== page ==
Coaching PLCs to Grow as Collaborative Teams
Reviewed by Laura Cockman
Teaching students how to collaborate effectively is one of my primary goals as a teacher. Each year, I present them with research showing why collaboration is so important and how it can improve their learning as I teach them the norms of teamwork. Collaborative teamwork in my classroom isn’t something that just happens; it is a skill learned and practiced daily.
According to the authors of Amplify Your Impact, teacher teamwork is just as important and takes just as much work to accomplish. Effective PLCs don’t just happen by putting people in a room and expecting them to know how to work together. But when a PLC is coached to become truly effective, teachers “improve the quality of their instructional practice, [and] they improve it more rapidly” (14).
To improve the effectiveness of PLCs, the four authors of Amplify Your Impact have created a framework for coaches to use to guide teachers in practicing effective teamwork.
Three Cornerstones of Collaboration
Nearly every teacher has seen the difference in classroom results that comes from being a part of an effective PLC versus an ineffective one. While one teacher once told me that their former principal referred to PLCs as nothing but “professional ladies chatting,” I personally have been a part of some wonderful PLCs that have transformed my teaching.
According to Amplify Your Impact, three things must be present in a school for PLCs to be effective:
Just like the ways in which we teach students the norms of collaboration, handling conflict, and setting goals, schools need to communicate with teacher teams about their expectations. The authors urge that for PLCs and teacher collaboration to occur, “time alone is not enough” (1).
To aid in facilitating this, the book is organized into three sections dealing with creating a coaching framework, acting upon it, and evaluating examples.
Part One: Collaboration and Coaching
When people read about the clarity, feedback, and support necessary to create an effective PLC, one of their first thoughts might be: “My school doesn’t have the resources for this!”
Amplify Your Impact maintains that people who use the framework the authors provide “should not be limited to individuals whose job descriptions include the word ‘coach’” (5). They believe that any educator, from colleagues to principals, can provide coaching, and that coaching roles are fluid and can change over time based on teacher needs.
This section of the book provides support for all professionals looking to improve their PLC interactions in several ways. First, it explains the difference between coaching individual teachers versus coaching teams to work together. Then, it describes how to coach teams to create SMART goals and focus on data-driven results.
Finally, it details the four critical questions that PLCs need to ask, which are reminiscent of the backwards design questions presented in in Wiggins & Tighe’s Understanding by Design. Anyone who wants to act as a coach for a PLC can begin by using the four questions to support results-driven conversations.
Part Two: Clarity, Feedback and Support
Part Two is designed to assist people who want to strengthen their PLCs by focusing on clarity, feedback, and support. This section of the book is especially helpful to administrators and district-level leaders who want to begin or revamp the PLC process in their schools.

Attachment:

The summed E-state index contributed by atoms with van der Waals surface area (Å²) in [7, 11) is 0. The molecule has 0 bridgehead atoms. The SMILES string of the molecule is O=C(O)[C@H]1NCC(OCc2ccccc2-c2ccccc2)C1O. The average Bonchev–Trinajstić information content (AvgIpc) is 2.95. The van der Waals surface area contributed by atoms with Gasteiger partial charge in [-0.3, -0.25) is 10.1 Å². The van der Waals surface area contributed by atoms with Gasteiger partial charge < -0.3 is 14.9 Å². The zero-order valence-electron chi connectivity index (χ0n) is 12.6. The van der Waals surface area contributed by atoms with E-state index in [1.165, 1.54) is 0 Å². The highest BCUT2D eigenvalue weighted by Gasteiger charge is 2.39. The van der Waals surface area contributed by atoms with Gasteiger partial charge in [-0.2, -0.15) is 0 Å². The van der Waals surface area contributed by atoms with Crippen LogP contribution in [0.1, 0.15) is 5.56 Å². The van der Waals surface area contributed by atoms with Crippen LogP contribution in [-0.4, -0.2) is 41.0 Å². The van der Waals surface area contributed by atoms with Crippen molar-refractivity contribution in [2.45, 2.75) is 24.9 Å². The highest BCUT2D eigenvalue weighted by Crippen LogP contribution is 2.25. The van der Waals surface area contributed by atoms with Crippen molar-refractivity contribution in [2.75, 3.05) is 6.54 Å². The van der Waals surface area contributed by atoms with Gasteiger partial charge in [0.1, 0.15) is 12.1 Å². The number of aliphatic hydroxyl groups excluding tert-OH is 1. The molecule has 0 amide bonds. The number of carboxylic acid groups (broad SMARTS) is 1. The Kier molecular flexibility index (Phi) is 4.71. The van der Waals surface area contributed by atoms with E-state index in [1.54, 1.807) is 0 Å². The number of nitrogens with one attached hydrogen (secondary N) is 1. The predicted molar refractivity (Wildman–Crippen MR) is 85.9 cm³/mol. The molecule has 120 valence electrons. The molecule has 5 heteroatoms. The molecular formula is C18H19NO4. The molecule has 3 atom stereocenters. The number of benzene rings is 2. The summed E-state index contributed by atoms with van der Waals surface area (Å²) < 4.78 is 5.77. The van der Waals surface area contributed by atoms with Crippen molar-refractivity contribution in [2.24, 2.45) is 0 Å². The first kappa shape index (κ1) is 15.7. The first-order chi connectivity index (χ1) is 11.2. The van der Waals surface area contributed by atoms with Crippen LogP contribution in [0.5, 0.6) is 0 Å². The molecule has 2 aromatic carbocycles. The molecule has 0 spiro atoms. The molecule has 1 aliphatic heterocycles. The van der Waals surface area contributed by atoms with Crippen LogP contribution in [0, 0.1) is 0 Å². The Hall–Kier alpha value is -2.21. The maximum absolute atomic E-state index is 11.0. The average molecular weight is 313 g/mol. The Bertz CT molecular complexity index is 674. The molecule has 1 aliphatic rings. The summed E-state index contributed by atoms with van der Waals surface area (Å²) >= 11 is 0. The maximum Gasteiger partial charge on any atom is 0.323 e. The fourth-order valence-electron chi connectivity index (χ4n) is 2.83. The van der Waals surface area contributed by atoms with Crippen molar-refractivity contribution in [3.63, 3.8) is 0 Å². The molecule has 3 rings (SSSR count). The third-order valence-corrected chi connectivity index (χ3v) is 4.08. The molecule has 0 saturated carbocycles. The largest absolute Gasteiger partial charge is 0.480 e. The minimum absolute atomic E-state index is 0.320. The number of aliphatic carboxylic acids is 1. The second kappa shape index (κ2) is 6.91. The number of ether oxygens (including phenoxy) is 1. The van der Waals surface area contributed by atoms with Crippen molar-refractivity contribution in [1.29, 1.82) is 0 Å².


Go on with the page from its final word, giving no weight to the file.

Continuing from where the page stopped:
Part Two focuses primarily on what the book calls a “strategy implementation guide” (48), which teachers should put together in groups. According to the authors, when teachers themselves discuss and create a strategy implementation guide together, they have more buy-in and understand better when their PLCs are performing at proficient, above proficient, and below proficient levels.
I have already recommended sections of Part Two to my own PLC so that we can use the guidelines there to create our own norms and anchor statements with the goal of improving our PLC conversations. We are working together through several of the handouts provided in this section of the book, and they have fostered useful conversations.
In Part Two educators will also find helpful feedback for navigating coaching roles and how to transition themselves from collaborator to guide and back again, as PLC teams’ needs vary and change.
Part Three: Example Scenarios
The final chapter of the book details several examples of ineffective versus effective PLCs at different schools. This part was especially helpful for me as a member of a PLC because I could point out times when my own PLC has fit both scenarios.
Looking at the examples, I was able to receive direct coaching feedback from the book to help guide me and my team toward better PLC sessions. In this way, the book both coached me and modeled how I can coach other teachers in the future.
Overall, I would recommend this book to any educator who wants to improve the ways in which they work together with others. The book references and explains important research, details the whys and hows of improving collaboration, and provides a practical and usable basis of knowledge that any teacher, administrator, or instructional coach can use daily.
Laura Cockman teaches 7th and 8th grade language arts and yearbook in Nashville, Tennessee. She is a firm believer in the power of storytelling and collaboration. Connect with her at logicoflaura.com.